70 apple trees have been planted in primary schools across the UK to celebrate the 70th birthday of HRH The Prince of Wales.

Earlier this month, the Sustainable Food Trust’s Harmony Project, in collaboration with Grow at Brogdale, announced the start of an orchard regeneration project to mark the 70th birthday of HRH The Prince of Wales. The project saw the planting of 70 heritage apple trees in ten primary schools across the UK.

By engaging schools in planting their own orchards, The Harmony Project hopes to reconnect children to the story of where their fruit has traditionally come from and to help them to see how they can be part of the re-creation of local fruit orchards in their communities. According to the People’s Trust for Endangered Species, 90% of the UK’s orchards were lost in the post-war period, a time when supermarkets sold only a few varieties of fruits, the majority imported from overseas.

“Community orchards used to be a real feature of community life” says The Harmony Project’s Richard Dunne. “Sadly, many of them have been lost to development, along with the expertise that went with them. The richness of knowledge about local varieties of fruit trees that had been passed on from generation to generation was replaced by a monoculture of a handful of popular varieties” like Gala and Braeburn – those that are most common on our supermarket shelves.

The project to regenerate orchards helps to highlight the importance of connecting with our local environment and preserving the diversity of our plant varietals. It allows children to witness the wonders of nature and consume food fresh from their school grounds.

Children with trees at Damers First School

Children with trees at Damers First School

Richard is also Headteacher at Ashley CofE Primary School in Surrey, where the Principles of Harmony have been applied to the curriculum. He believes that, “Learning how to plant an apple tree is not only a wonderful experience for children, it gets them to reconnect to the soil and understand the importance of growing local, heritage varieties of fruit. With so much of our fruit coming from overseas, it is a great way to help children appreciate locally-sourced food and to enjoy the different kinds of apples in their orchard.”

The Harmony Project takes its inspiration from the ideas set out in HRH The Prince of Wales’  book Harmony: A New Way of Looking at Our World. This highlights how we must learn from nature – and live in harmony with it – in order to shape a more sustainable future. The concept of Harmony reveals a number of important truths, namely that everything in the universe is connected and balanced by universal laws and relationships, which express themselves everywhere, and in all things, manifested in the laws of physics, the solar system, the shape and growth patterns of plants, the beauty of nature, music, architecture and food and farming.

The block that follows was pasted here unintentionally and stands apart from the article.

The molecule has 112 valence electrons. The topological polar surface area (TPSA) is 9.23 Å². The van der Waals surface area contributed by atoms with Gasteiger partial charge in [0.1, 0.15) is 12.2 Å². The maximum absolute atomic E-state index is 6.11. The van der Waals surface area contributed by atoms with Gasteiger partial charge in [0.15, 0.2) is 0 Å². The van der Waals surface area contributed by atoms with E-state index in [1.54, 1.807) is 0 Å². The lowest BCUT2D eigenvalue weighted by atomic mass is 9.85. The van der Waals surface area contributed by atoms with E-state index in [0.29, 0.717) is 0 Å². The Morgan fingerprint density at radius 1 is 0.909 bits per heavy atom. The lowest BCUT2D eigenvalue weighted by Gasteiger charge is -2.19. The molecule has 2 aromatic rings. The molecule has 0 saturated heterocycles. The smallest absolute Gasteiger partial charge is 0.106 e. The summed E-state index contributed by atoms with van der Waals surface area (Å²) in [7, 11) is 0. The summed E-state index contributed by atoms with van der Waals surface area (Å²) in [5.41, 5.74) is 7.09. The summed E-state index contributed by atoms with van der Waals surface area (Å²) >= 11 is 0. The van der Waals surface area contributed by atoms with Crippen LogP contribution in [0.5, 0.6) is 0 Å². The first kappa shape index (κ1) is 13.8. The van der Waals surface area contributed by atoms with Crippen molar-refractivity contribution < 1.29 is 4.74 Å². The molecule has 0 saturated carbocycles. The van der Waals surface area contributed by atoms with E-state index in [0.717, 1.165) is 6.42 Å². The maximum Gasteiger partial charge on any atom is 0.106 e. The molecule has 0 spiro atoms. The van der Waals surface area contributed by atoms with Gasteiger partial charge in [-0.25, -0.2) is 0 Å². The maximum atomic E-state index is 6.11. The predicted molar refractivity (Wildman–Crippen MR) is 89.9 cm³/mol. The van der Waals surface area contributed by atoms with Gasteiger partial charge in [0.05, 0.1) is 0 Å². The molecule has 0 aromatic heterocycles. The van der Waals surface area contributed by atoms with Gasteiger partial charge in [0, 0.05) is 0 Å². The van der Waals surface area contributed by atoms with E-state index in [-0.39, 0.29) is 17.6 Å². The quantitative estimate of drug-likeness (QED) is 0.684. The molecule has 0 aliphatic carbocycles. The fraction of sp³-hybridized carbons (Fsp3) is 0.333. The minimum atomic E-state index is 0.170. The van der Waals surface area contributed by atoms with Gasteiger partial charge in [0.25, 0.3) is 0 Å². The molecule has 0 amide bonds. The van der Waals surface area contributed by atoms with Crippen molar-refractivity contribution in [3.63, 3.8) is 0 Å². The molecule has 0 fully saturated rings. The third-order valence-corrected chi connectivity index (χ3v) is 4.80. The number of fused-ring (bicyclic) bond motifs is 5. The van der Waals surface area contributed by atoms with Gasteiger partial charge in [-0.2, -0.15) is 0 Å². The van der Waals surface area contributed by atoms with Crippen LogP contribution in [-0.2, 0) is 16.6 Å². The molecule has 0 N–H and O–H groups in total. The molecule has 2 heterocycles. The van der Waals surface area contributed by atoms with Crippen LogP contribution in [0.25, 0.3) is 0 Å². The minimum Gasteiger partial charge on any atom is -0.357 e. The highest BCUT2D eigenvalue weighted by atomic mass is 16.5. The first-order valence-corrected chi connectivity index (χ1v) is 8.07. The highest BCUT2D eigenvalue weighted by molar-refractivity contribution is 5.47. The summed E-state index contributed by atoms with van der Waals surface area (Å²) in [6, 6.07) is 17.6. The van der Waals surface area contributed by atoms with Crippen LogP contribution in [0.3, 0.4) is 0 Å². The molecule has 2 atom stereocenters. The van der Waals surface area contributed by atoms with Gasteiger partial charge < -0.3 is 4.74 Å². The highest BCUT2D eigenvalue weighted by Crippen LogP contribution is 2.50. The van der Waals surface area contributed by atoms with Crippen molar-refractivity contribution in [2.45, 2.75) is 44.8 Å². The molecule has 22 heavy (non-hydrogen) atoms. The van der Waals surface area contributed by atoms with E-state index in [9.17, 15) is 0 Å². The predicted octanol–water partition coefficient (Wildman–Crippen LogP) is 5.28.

The Sustainable Food Trust’s Chief Executive Patrick Holden feels that the orchard project is a clear example of how we can live in harmony with our environment and communities: “Having a relationship with trees is one of the best ways of reconnecting with nature while at the same time contributing toward greenhouse gas emission reduction,” he says.

Children involved in tree planting at Sheldwich Primary School

Children involved in tree planting at Sheldwich Primary School

The carefully selected heritage fruit trees that are being planted at the schools have been grafted by Grow at Brogdale, the specialist fruit tree centre based at the National Fruit Collection in Faversham. It is a centre of excellence for fruit trees and bushes with over 2,400 apple varieties; 500 pear varieties; 300 cherry and plum varieties; berries, nuts, currants and vines. Grow at Brogdale is expanding its nursery on-site to increase production and promote rare and heritage fruit trees to more and more people.

The Harmony Project and Grow at Brogdale hope that this project will continue with the planting of orchards in UK schools, each November, for the next decade. Managing Director of Grow at Brogdale, Brian Cooper, says: “We have geared our choices toward the old, traditional heritage varieties [and] regional cultivars that commercial demands have seen all but disappear in recent times.”

Children take lead role in orchard planting at St John's CofE Primary School

Children take lead role in orchard planting at St John’s CofE Primary School

The Prince of Wales, who has over 1000 different heritage apple trees at Duchy Home Farm in Gloucestershire, (each one a different variety from the Brogdale collection), recently visited Damers First School in Poundbury, coinciding with the arrival of their trees. Several children from the school were able to talk to HRH about how they have been learning about the Harmony Principles. Other schools involved in the tree planting include Ashely CofE Primary School, Walton-on-Thames; Sheldwich Primary School, Faversham; St John’s CofE Primary School, Dorking; Berrymede School, London; and Mill Hill Primary Academy, Stoke-on-Trent.

A year six student from St John’s, who was involved in the tree planting last week, said, “It is amazing how many varieties of apple trees there are, and I really enjoyed helping to plant them. I can’t wait to find out whether there is a Fibonacci Sequence in the apples when they grow.”

It is the hope that eventually all schools across the UK will have their own orchards so that, with the help of local nurseries, children are able to take a lead role in the regeneration of local community orchards and enjoy the fruits of their labour.

Photographs: Damer’s First Primary School; Sheldwich Primary School; St John’s Primary School 

Sign up to our Newsletter

Stay up to date with the latest SFT views and news